large glass subway tile shower install [Archive] - Ceramic Tile Advice Forums - John Bridge Ceramic Tile


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07-29-2009, 05:29 PM
Hi everyone, I;m in the planning and preparation stages on a complete sown to studs and joists bathroom remodel and have certainly gained much insight from these boards. My last bathroom (kerdi slower walls and ditra floor under honed slate came out awesomely thanks to advice here and Terry Love's plumbing forums.
But now the family gas there hearts set on either 4x8 or 4x12 subway type glass tile for the field and a nice complementary small mosaic for a accent band. . I realize many of the pitfalls of larger glass and have gained helpful advice on mitigating all those issues. I might "sub" out the tile work to someone with a great reputation (I seen his artistry doing inlays etc) In fact he was recommended by a tile store with their own setters who didn't think they could do the job properly.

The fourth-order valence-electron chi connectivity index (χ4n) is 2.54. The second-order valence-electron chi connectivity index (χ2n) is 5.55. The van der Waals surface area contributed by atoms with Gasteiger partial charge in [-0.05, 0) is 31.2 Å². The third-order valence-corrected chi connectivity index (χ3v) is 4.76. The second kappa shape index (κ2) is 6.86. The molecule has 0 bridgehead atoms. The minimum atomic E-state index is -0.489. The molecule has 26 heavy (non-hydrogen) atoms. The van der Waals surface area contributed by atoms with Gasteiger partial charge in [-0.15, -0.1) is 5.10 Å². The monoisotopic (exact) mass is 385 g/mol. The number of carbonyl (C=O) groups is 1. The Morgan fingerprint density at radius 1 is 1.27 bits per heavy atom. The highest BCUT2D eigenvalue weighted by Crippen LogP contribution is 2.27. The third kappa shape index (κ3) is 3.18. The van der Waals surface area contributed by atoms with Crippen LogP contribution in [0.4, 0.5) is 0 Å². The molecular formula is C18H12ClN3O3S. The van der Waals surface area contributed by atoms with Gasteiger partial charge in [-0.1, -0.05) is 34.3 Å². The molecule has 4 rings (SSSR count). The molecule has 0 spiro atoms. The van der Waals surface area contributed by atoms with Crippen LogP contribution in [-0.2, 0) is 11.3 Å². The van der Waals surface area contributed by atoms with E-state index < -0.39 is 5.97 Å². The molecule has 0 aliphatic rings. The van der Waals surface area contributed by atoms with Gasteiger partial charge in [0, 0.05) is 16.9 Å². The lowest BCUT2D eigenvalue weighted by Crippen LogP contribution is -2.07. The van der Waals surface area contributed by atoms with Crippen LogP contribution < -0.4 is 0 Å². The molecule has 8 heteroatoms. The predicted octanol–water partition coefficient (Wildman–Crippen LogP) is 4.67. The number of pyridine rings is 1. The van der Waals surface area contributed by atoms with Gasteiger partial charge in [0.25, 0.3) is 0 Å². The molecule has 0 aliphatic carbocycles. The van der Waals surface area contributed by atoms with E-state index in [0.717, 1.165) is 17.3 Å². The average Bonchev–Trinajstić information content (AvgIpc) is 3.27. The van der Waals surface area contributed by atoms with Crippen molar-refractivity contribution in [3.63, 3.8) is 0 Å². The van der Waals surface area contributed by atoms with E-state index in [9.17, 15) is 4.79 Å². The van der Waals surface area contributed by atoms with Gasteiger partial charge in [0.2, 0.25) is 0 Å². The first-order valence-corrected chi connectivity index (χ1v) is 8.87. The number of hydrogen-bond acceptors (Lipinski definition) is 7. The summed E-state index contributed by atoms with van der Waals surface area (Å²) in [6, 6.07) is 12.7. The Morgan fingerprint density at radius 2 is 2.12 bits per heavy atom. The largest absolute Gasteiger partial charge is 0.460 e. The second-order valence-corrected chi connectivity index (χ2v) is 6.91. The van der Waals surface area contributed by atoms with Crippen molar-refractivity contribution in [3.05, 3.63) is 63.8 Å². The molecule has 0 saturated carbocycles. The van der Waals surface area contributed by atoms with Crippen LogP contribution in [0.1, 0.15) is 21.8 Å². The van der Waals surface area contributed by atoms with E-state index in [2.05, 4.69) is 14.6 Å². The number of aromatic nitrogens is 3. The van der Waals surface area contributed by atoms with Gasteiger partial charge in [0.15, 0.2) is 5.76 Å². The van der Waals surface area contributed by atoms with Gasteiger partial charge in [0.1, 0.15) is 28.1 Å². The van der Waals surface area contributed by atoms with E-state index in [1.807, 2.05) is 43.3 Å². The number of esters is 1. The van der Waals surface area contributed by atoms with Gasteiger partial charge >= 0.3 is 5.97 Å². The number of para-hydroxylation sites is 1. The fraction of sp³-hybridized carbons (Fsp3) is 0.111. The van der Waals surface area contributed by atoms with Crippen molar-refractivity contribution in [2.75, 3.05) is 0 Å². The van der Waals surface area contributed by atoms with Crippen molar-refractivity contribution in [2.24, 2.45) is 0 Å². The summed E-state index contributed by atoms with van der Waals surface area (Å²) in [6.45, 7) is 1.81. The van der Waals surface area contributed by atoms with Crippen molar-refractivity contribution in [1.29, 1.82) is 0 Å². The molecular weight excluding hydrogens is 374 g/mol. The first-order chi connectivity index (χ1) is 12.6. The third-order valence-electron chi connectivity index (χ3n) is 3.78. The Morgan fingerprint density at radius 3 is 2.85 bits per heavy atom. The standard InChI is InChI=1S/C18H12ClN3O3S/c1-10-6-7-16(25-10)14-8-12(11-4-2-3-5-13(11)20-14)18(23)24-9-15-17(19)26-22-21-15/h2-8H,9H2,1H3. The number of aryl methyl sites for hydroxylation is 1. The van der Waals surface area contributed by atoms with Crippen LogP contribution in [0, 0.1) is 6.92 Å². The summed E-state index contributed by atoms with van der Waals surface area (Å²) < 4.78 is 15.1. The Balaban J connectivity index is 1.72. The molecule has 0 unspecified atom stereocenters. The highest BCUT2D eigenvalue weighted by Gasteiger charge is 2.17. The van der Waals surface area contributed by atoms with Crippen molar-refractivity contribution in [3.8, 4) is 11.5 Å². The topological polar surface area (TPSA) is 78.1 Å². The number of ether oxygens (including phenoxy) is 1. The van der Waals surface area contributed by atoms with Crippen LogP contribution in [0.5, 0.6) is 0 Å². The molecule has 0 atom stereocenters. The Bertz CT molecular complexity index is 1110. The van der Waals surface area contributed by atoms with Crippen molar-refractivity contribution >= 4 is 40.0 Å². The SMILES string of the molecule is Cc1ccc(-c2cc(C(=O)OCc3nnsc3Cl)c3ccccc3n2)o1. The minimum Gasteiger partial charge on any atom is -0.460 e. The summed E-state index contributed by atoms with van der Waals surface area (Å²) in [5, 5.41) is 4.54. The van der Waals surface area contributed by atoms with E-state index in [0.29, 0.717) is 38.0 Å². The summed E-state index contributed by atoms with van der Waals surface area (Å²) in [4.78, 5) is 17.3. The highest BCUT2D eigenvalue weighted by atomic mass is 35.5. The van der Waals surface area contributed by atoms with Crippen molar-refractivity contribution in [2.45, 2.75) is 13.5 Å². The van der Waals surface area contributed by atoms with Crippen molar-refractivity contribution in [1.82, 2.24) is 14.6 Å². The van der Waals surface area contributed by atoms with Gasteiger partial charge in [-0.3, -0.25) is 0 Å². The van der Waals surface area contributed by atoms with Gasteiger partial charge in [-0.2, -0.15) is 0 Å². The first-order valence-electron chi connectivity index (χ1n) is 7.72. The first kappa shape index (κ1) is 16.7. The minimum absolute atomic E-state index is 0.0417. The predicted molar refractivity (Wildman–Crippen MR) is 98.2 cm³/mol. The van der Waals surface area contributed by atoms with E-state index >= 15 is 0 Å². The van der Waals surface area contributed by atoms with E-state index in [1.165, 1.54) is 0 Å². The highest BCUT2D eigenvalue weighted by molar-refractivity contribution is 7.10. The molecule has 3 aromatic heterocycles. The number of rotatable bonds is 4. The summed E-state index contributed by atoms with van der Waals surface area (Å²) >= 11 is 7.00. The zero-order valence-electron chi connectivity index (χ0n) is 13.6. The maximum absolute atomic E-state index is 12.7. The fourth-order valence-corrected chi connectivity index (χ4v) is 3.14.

The complication comes from the floor and the wall with fixtures is going to be pebbles and those wall pebbles will wrap around one corner starting about 4 feet or so and lazily descend to the floor. The glass will essentially be cut in a wavy pattern and pebbles fitted to match or vica versa.
I know.... but it's family.....and I didn't think it would be that hard. The recommended guy seems absolutely comfortable with it.... no problem ..
The one tile is Mirage and it has a Painted (maybe epoxyish( type back ing that is etched with chemicals and certainly feels like it's a great surface for adhesion (as it is somewhat rough) He said, yeah that's because installers weren't ... and I think he said PARCHING (sp) the backs leading to adhesion issues so some of the manufacturer started doing it. He said no problem either way, he deals with it frequently

Can anyone decipher my interpretation of this? What is PARCHING This was just a very short introductory meeting but he was highly recommended , his work is beautiful and he seems to be very comfortable with the extent of the job

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07-29-2009, 06:25 PM
Welcome, Jim. :)

This the shower to have the trench drain?